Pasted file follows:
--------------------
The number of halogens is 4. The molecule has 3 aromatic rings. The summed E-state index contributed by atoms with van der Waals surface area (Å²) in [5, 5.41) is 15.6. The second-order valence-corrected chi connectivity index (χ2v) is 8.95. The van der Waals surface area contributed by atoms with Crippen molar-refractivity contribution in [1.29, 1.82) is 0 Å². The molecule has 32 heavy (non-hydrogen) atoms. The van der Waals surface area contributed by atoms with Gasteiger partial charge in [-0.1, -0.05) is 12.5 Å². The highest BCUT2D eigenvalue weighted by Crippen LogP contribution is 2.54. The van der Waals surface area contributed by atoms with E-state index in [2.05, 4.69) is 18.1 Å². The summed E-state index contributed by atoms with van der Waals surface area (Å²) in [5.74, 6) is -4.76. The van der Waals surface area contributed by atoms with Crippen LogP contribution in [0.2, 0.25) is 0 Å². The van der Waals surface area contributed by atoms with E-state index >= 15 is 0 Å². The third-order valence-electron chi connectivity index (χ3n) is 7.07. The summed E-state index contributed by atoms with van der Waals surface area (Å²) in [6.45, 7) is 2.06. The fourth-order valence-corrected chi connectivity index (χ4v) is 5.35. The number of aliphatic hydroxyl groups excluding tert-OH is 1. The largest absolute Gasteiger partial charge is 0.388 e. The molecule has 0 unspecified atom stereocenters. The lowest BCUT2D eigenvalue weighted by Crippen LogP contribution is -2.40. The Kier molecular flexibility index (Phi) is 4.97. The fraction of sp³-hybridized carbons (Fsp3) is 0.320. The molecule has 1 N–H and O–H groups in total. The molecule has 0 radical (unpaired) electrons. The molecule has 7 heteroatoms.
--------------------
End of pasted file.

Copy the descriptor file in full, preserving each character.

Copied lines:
The number of halogens is 4. The molecule has 3 aromatic rings. The summed E-state index contributed by atoms with van der Waals surface area (Å²) in [5, 5.41) is 15.6. The second-order valence-corrected chi connectivity index (χ2v) is 8.95. The van der Waals surface area contributed by atoms with Crippen molar-refractivity contribution in [1.29, 1.82) is 0 Å². The molecule has 32 heavy (non-hydrogen) atoms. The van der Waals surface area contributed by atoms with Gasteiger partial charge in [-0.1, -0.05) is 12.5 Å². The highest BCUT2D eigenvalue weighted by Crippen LogP contribution is 2.54. The van der Waals surface area contributed by atoms with E-state index in [2.05, 4.69) is 18.1 Å². The summed E-state index contributed by atoms with van der Waals surface area (Å²) in [5.74, 6) is -4.76. The van der Waals surface area contributed by atoms with Crippen LogP contribution in [0.2, 0.25) is 0 Å². The van der Waals surface area contributed by atoms with E-state index >= 15 is 0 Å². The third-order valence-electron chi connectivity index (χ3n) is 7.07. The summed E-state index contributed by atoms with van der Waals surface area (Å²) in [6.45, 7) is 2.06. The fourth-order valence-corrected chi connectivity index (χ4v) is 5.35. The number of aliphatic hydroxyl groups excluding tert-OH is 1. The largest absolute Gasteiger partial charge is 0.388 e. The molecule has 0 unspecified atom stereocenters. The lowest BCUT2D eigenvalue weighted by Crippen LogP contribution is -2.40. The Kier molecular flexibility index (Phi) is 4.97. The fraction of sp³-hybridized carbons (Fsp3) is 0.320. The molecule has 1 N–H and O–H groups in total. The molecule has 0 radical (unpaired) electrons. The molecule has 7 heteroatoms.